‘What's New?’(1939) music by Bob Haggart, lyrics by Johnny Burke originally an instrumental, "I'm Free" written by Haggart in 1938, for the Bob Crosby Orchestra Performed by: Tony Genge Organ Trio featuring special guest Roy Styffe Organ: Dr. Tony Genge, Alto Saxophone: Roy Styffe, Drums: Kelby MacNayr
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The story of The Sermon, a 1958 recording by African-American jazz pianist Hampton Hawes, tells a story not just of musical alchemy and the seamless blending of the musical histories of both gospel and jazz, but also of racial inequality, the individual casualties of the US "War-on-Drugs" and of the triumph of the human creative spirit.
In 1958 pianist Hampon Hawes, having grown up in a musical environment with a church pianist mother and a preacher father, had become a young lion on the LA jazz scene, and was leading a rising career at the top of the jazz field, interrupted by a stint serving in the US army and then, the focus of an FBI sting into illegal drug use. Hawes, what might be called a "recreational drug-user" today, and in the jazz milieu of the day, heroin use was common, almost universal at the time and a scourge of many great musicians, and, a part of the larger socio-economic and race-related picture of daily life for African-Amercian musicians.
In Hampton's own words from his Rise Up Off Me autobiography, “Everybody I knew, except Wardell [Gray], was using heroin at that time. Some were turned on by Bird – – not by him directly, but reasoning that if they went out and got [high] like him they might get closer to the source of his fire. Some learned, and others never did, that junk has no more to do with playing good than the make of your [car] or the shade of your skin…[But] it was the times and the environment that strung most of us out. You’re on your way to the gig, you see some cats tying up, you think, all right, let me try some of that; like a kid riding his first bicycle, drinking his first Cherry pop. You try it, it feels good, and there you go. And the casualty list in the 50’s – – dead, wounded, and mentally deranged – – started to look like the Korean War was being fought at the corner of Central and 45th.”
Hawes was targeted because law enforcement believed he would "roll-over" on his suppliers and other users because the cost of incarceration would be so damaging to his career. Hawes however, did not, and was sentenced to 10 years in prison - twice the recommended maximum sentence. Mere days before his sentence was to begin, Hawes chose to go into the recording studio and record, for the first time in his career, Spirituals. Not just a few, but an entire album of Spirituals. Gospel music. Simple in its structure, profound in its simplicity and powerful in its message. Hawes was incarcerated at the Federal Correctional Institution in Fort Worth, Texas, the pianist’s second term at the minimum security prison-hospital. *(source 1.1)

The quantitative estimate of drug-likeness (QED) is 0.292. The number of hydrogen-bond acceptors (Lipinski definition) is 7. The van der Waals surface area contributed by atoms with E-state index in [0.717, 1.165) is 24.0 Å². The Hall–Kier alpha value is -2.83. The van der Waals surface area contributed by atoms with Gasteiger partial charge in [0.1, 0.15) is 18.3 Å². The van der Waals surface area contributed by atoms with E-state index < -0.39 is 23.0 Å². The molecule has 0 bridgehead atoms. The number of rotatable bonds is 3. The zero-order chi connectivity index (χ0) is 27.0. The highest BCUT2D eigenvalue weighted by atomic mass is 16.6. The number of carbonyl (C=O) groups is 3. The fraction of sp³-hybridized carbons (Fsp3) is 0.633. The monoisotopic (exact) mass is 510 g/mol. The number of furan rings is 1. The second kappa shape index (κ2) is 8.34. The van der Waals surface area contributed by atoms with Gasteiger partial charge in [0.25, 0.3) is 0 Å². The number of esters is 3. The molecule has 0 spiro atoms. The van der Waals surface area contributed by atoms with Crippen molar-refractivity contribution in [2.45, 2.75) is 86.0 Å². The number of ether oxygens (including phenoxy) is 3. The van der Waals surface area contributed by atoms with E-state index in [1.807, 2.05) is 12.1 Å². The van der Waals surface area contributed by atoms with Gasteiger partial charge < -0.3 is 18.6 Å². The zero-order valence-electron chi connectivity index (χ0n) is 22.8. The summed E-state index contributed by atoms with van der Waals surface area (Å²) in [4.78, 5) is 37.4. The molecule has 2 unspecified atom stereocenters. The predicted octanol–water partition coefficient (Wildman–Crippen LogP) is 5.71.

In the larger world, John F. Kennedy had been elected President in 1961 and after 2 years in prison, Hawes felt he may have a powerful ally in his corner, an ally who spoke of justice, racial equality and one who sought to serve the people rather than the power. As it happened, Hawes was able to garner support for his cause and, in one of his final executive actions as President, Kennedy gave a Presidential Pardon to Hampton Hawes thereby effectively cutting his time served in half from 10 years to 5. Hawes was released, Kennedy was assassinated a short 3 months later.
Hawes career took a different direction after his release - one of numerous artists who have "before and after" components to their creative identities. Though he would pen a number of compositions with spiritual reference in the titles and seemingly, brought a greater sense of spiritual intensity and intention to his work, he would never return to Gospel music as the source material for a concert or album.
The Sermon, recorded in 1958 was not released until 1987, 10 years after his death. The album, recorded with two of his long-time L.A. musical collaborators - bassist Leroy Vinnegar and drummer Stan Levey, stands as a totally unique and exquisite master-piece of jazz.
Please join us for a very special concert featuring the music of The Sermon played by pianist Dr. Tony Genge, bassist Scott White and drummer Kelby MacNayr with interludes or Sermonettes in the tradition of this music - by our very own Revered Karen Dickey.
Citations and Further interest, listening and reading:
Tuesday Night Jazz at the Church is an Arts Ministry of James Bay United Church
in partnership with the Victoria Jazz Community
James Bay United Church and the Victoria Jazz Community continue to be partnered together during the COVID-19 closures to bring entertaining educational content for you to listen to at any time.